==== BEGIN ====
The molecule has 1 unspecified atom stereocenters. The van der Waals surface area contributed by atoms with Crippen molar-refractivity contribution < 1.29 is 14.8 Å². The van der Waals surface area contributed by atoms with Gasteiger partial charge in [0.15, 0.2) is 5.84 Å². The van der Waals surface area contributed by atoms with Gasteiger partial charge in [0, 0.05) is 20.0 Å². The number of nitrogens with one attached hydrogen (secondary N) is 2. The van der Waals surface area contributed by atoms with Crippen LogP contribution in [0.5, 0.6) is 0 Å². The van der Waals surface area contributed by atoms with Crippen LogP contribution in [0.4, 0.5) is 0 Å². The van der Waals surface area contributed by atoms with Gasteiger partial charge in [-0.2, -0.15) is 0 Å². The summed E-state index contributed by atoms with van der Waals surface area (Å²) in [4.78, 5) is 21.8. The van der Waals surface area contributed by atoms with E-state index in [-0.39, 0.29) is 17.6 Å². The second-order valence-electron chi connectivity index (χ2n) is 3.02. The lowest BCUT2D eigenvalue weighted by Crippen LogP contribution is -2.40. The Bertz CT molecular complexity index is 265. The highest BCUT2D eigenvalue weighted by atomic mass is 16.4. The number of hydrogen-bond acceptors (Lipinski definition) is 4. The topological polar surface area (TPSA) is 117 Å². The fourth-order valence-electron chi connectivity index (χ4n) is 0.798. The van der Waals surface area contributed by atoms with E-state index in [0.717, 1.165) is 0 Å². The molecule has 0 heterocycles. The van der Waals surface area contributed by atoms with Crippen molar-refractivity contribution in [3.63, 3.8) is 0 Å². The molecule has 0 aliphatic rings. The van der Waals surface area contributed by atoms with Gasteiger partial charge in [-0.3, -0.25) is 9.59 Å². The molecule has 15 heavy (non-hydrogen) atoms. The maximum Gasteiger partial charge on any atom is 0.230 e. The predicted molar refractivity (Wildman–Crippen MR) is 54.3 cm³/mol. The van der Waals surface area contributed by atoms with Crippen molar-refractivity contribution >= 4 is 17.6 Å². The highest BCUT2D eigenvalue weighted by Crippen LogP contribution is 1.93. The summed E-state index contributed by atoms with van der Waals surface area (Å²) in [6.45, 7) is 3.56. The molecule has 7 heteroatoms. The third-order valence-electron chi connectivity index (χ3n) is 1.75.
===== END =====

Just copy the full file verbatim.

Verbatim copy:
The molecule has 1 unspecified atom stereocenters. The van der Waals surface area contributed by atoms with Crippen molar-refractivity contribution < 1.29 is 14.8 Å². The van der Waals surface area contributed by atoms with Gasteiger partial charge in [0.15, 0.2) is 5.84 Å². The van der Waals surface area contributed by atoms with Gasteiger partial charge in [0, 0.05) is 20.0 Å². The number of nitrogens with one attached hydrogen (secondary N) is 2. The van der Waals surface area contributed by atoms with Crippen LogP contribution in [0.5, 0.6) is 0 Å². The van der Waals surface area contributed by atoms with Crippen LogP contribution in [0.4, 0.5) is 0 Å². The van der Waals surface area contributed by atoms with Gasteiger partial charge in [-0.2, -0.15) is 0 Å². The summed E-state index contributed by atoms with van der Waals surface area (Å²) in [4.78, 5) is 21.8. The van der Waals surface area contributed by atoms with E-state index in [-0.39, 0.29) is 17.6 Å². The second-order valence-electron chi connectivity index (χ2n) is 3.02. The lowest BCUT2D eigenvalue weighted by Crippen LogP contribution is -2.40. The Bertz CT molecular complexity index is 265. The highest BCUT2D eigenvalue weighted by atomic mass is 16.4. The number of hydrogen-bond acceptors (Lipinski definition) is 4. The topological polar surface area (TPSA) is 117 Å². The fourth-order valence-electron chi connectivity index (χ4n) is 0.798. The van der Waals surface area contributed by atoms with E-state index in [0.717, 1.165) is 0 Å². The molecule has 0 heterocycles. The van der Waals surface area contributed by atoms with Crippen molar-refractivity contribution in [3.63, 3.8) is 0 Å². The molecule has 0 aliphatic rings. The van der Waals surface area contributed by atoms with Gasteiger partial charge in [-0.3, -0.25) is 9.59 Å². The molecule has 15 heavy (non-hydrogen) atoms. The maximum Gasteiger partial charge on any atom is 0.230 e. The predicted molar refractivity (Wildman–Crippen MR) is 54.3 cm³/mol. The van der Waals surface area contributed by atoms with Crippen molar-refractivity contribution >= 4 is 17.6 Å². The highest BCUT2D eigenvalue weighted by Crippen LogP contribution is 1.93. The summed E-state index contributed by atoms with van der Waals surface area (Å²) in [6.45, 7) is 3.56. The molecule has 7 heteroatoms. The third-order valence-electron chi connectivity index (χ3n) is 1.75.